Position: RHP Height: 6-4 Weight: 190 Born: 5/8/81 Bats: Right Throws: Right
John Maine attended college at the University of North Carolina-Charlotte. As a sophomore in 2001, he led Conference USA with 12 wins, 144 strikeouts, and posted a 3.82 ERA, earning conference Pitcher of the Year honors. However, his junior season in 2002 was less successful, and he dropped to the sixth round in the draft that June. This turned into a bargain pick for the Orioles. Maine pitched brilliantly in his '02 pro debut, then zipped through A-ball in 2003, leading the minor leagues in strikeouts and posting a stellar 185/38 K/BB ratio. He began 2004 in Double-A, but earned his way to Triple-A after just five starts. Maine is one of the better right-handed pitching prospects in the game, and should arrive in Baltimore later this summer.
Maine is a good athlete, tall and somewhat lanky and thin, with broad shoulders. He has a "loose" arm and doesn't look overly vulnerable to injury. His biggest problem in college was erratic mechanics, which would hurt his command on occasion. But this has been much less of a problem in pro ball, and his command has been very sharp. His fastball runs in the 90-93 mph range, with excellent sinking and running action. He has made major improvements with his curveball and changeup, giving him a solid three-pitch arsenal. Maine can throw any of his pitches for strikes, and has overcome a previous habit of relying too much on his fastball. He is intelligent, emotionally mature, and has sound pitching instincts, understanding the necessity of changing speeds and keeping hitters off-balance. Although he doesn't throw quite as hard as some of the elite prospects in the game, he's proven he can dominate professional hitters.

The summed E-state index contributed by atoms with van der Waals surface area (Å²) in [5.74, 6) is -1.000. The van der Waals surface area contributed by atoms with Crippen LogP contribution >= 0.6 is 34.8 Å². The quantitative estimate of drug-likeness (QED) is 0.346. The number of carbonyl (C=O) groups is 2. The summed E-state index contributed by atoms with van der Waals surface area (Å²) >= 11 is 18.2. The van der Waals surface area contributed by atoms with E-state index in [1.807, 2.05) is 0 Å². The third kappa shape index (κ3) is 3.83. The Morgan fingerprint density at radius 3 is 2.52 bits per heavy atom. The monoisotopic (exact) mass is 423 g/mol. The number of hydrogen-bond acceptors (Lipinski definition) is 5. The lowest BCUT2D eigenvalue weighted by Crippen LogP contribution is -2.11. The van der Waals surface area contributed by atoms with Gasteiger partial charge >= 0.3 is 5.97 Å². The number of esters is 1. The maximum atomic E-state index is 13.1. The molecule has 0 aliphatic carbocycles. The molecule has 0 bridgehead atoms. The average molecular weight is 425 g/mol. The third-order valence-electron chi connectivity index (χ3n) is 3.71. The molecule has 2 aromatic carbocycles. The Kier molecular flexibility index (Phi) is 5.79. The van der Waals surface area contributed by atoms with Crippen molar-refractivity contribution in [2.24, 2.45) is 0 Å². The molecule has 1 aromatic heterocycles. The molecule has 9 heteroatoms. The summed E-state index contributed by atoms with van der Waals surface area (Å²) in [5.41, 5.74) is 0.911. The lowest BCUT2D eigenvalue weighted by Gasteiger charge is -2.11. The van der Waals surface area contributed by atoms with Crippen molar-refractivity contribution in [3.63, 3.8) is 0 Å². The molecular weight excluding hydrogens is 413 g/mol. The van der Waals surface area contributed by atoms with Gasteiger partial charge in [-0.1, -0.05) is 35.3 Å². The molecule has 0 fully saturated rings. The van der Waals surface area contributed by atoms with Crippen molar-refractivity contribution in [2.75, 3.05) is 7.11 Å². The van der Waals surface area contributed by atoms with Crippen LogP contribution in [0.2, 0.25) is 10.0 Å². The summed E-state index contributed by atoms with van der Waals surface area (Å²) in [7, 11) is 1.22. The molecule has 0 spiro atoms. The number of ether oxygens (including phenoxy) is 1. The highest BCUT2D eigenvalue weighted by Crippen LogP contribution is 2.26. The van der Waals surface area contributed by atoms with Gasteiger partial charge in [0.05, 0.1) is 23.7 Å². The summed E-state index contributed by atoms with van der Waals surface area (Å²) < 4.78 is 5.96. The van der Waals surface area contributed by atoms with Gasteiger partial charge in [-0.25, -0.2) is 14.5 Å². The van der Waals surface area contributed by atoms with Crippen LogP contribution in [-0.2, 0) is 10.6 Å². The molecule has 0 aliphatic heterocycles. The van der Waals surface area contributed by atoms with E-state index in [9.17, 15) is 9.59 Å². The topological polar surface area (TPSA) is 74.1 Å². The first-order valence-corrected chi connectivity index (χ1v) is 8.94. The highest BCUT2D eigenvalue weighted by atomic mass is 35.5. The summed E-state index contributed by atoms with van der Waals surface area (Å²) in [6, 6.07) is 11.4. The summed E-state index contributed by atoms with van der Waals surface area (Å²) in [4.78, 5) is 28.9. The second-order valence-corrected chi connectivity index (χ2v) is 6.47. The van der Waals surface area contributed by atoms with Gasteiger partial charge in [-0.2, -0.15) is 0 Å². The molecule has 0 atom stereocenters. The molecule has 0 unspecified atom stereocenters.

There is little to complain about in Maine's statistical profile. His K/IP, K/BB, and H/IP ratios have been uniformly excellent at every level, particularly the K/IP. He doesn't give up very many home runs, another positive predictive marker for the future. Although he has just six starts at Double-A and above, his numbers show little deterioration at the higher levels, obviously a good sign. We need to see how he does with the additional Triple-A starts coming his way, but there is nothing in his record to indicate serious adjustment problems ahead.
Maine has had no serious injury problems. His occasionally erratic mechanics in college made some scouts worry about his long-term health, but he has been more consistent and efficient in pro ball. If you've been reading these reports long enough, you know that doesn't guarantee he'll stay healthy. But it does reduce the risk.
What to expect
Statistically, Maine offers just about everything. Scouting-wise, while he doesn't blow the ball past people with pure velocity, his stuff is more than respectable, and his command has been excellent. He's getting his shot now in Triple-A, and if he continues to pitch well, a promotion to Baltimore is likely later this season. Maine projects as a solid mid-rotation starter, and is a good example of the bargains that can be found in the middle rounds of most draft classes.
John Sickels is the author of The Baseball Prospect Book 2004, which can be ordered through his Web site, Johnsickels.com. His other book, Bob Feller: Ace of the Greatest Generation, is also out, and can be ordered through on-line book outlets or your local bookstore. He lives in Lawrence, Kansas, with his wife Jeri, son Nicholas, and feline friends Toonces and Spot.